MS: 100%! It’s like, when you say that sense of tapping into that childhood sense. When I was a kid, I was obsessed with Anne of Green Gables and all I wanted in life was basically a puff sleeve blouse.
AKT: Little Women.
MS: Exactly. Those were absolutely formative fantasies, alongside, like, Madonna in Desperately Seeking Susan. It all inter-percolates. But one thing got totally embraced by the culture and the other thing got totally shoved aside. Until Batsheva came along and was like, no, no, no, I love Gunne Sax dresses and I love Laura Ashley and that’s what I’m going to wear and I’m going to make clothes for people like me who want that.
Batsheva pop-up shop on Grand Street in November 2020 Photo: Anne-Katrin Titze
AKT: And it doesn’t have to be weakness, because it had that connotation of weakness before. We’re still talking about your film and not only about Batsheva. The scene when you and Rebecca are looking at the oven! My mother when I was little sat me in front of the washing machine and I loved watching the clothes go by and sat there for half an hour. There’s a childishness and playfulness in the film that I loved.
MS: Thank you. It’s really funny that you say that. I’m working on developing a TV show with Playground Entertainment and FilmNation and there are things that are in Mother!! that are also there, like that sense of an emerging tension.
A lot of the little moments that I have written in the pilot are also about the main character watching things revolve, like the washing machine. Or something in the microwave, or the ceiling fan. And that sense that time is going by, I’m here, and we’re like in a loop. I’ve a real interest in these kind of weird repetitions, I would say.
AKT: And the man, in this case Morgan, is disturbed. He has his woodchopping and whatever program he is listening to. But there is a too-muchness for him. It isn’t Stepford Wives, is it?
MS: No, I mean it’s interesting, going back to the Batsheva of it all, it’s like the more domestic and feminine Rebecca and I become in the movie, the more sort of like powerful we become. The more diminished he is. By the time you get to the final shot of him, where he’s resigned and shoving bread into his mouth, we won, you know? Whatever it is that has taken us over is making him the slave to our values.
Morgan Spector in Mother!!
AKT: There are three of the With/Ins that I really liked and yours is right up there. “Feed me” stems from The Little Shop Of Horrors?
MS: Not consciously. It’s something I saw as a kid that was probably unconscious in my head, but Rebecca has been making sourdough bread for years, long before the pandemic trend. There was a period when both she and Morgan were shooting and I was housesitting for them. It was like, can you take care of the cats? But you also need to feed the mother. Just that idea, the constant care and feeding of this seemingly inanimate object. It was an interesting idea for me, like “feed me!”
AKT: Nice reversal. Mother feeds baby. Now you feed the mother, which will then feed you. If you don’t, then bad things will happen to you. A little aside, it’s so nice to see a film where the bookshelves look real. In a real house with people reading the books that are there. Some big budget movies could take a slice of that. How was the filming itself? How did you feel about being on camera? You wrote it.
MS: Had we been doing this in a real process, I would not have been acting in it. The whole thing was so intense, there was this whole period leading up to getting the equipment. Morgan and I were doing consultations with Zach Kuperstein, the consulting cinematographer. There was a lot of putting blinds halfway down. It was very improvisational. Just trying to figure out how to do all that stuff, like running the sound.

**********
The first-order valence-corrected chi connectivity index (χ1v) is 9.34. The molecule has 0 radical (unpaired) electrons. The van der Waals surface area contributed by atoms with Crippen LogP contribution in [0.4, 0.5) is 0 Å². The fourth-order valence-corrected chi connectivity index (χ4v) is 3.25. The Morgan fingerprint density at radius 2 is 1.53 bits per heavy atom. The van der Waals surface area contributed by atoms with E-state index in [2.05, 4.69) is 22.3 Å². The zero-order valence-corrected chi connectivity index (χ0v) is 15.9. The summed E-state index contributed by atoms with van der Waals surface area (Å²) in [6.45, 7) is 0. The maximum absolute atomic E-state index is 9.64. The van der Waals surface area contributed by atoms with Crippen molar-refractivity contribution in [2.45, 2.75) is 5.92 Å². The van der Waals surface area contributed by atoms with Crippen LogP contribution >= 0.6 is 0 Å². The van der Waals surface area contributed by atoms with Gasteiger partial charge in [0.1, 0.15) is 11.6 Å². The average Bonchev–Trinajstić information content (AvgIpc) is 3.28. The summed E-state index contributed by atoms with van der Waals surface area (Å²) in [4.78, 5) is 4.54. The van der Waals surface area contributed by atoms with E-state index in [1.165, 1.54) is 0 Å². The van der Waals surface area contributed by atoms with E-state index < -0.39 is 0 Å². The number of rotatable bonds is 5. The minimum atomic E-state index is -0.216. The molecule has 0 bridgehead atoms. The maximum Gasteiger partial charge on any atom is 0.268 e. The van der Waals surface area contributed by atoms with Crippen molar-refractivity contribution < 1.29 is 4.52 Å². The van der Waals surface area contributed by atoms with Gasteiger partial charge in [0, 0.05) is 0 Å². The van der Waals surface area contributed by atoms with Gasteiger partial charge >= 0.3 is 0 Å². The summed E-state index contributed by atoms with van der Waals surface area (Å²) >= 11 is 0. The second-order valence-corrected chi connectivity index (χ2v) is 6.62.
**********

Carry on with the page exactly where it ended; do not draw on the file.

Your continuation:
Rebecca Hall to Morgan Spector in Mother!!: “PUT ON THAT SWEATER!”
Full credit to Morgan, he really took the lead on figuring out the technical stuff. I was kind of riding shotgun, because I’m not a technically super adept person. The shooting process was incredibly intense. Thinking about how much we managed to cover in the course of four days, I’m actually genuinely astonished.
AKT: Did you do the catering with the tagine, or was that fake?
MS: The tagine, we did not make a tagine. I think we went to the grocery store and got some box of instant couscous that we added something else to.
AKT: Back to the desire, what do you think is going to happen to that whole Batsheva, prairie desire, now that COVID is hopefully on its way out? What do you think?
MS: I think it’s funny, you know, during the really quarantine part of the pandemic, she was doing a ton of house dresses.
AKT: And oven mitts.
MS: And oven mitts and stuff like that. And now, she told me, the thing that’s selling the best is the high-waist jeans with a ruffle trim. Or she is doing them in prints. It does seem like people are gravitating back towards things that are like - okay, I’m leaving the house, I’m going out. I think that probably the pandemic experience is going to be one of those things that people have some amnesia about but it’s still in the back of their minds.
Almost like a PTSD way. Like, just remember that at any moment you have to be ready to just clamp down and be inside. Something like this could happen again. Not having a long-term commitment to a pilates studio, having workout stuff in my apartment. It’s interesting that I find myself working in the horror genre, because I was never a horror fan.
AKT: “PUT ON THAT SWEATER!” Say hello to Batsheva from me and send her my greetings!
MS: I will! Thank you so much.
Coming up - Talia Balsam on Bart Freundlich’s Intersection, starring Talia, Julianne Moore, and Don Cheadle, and Morgan Spector on Mother!!, starring Rebecca Hall, Maya Singer, and Morgan.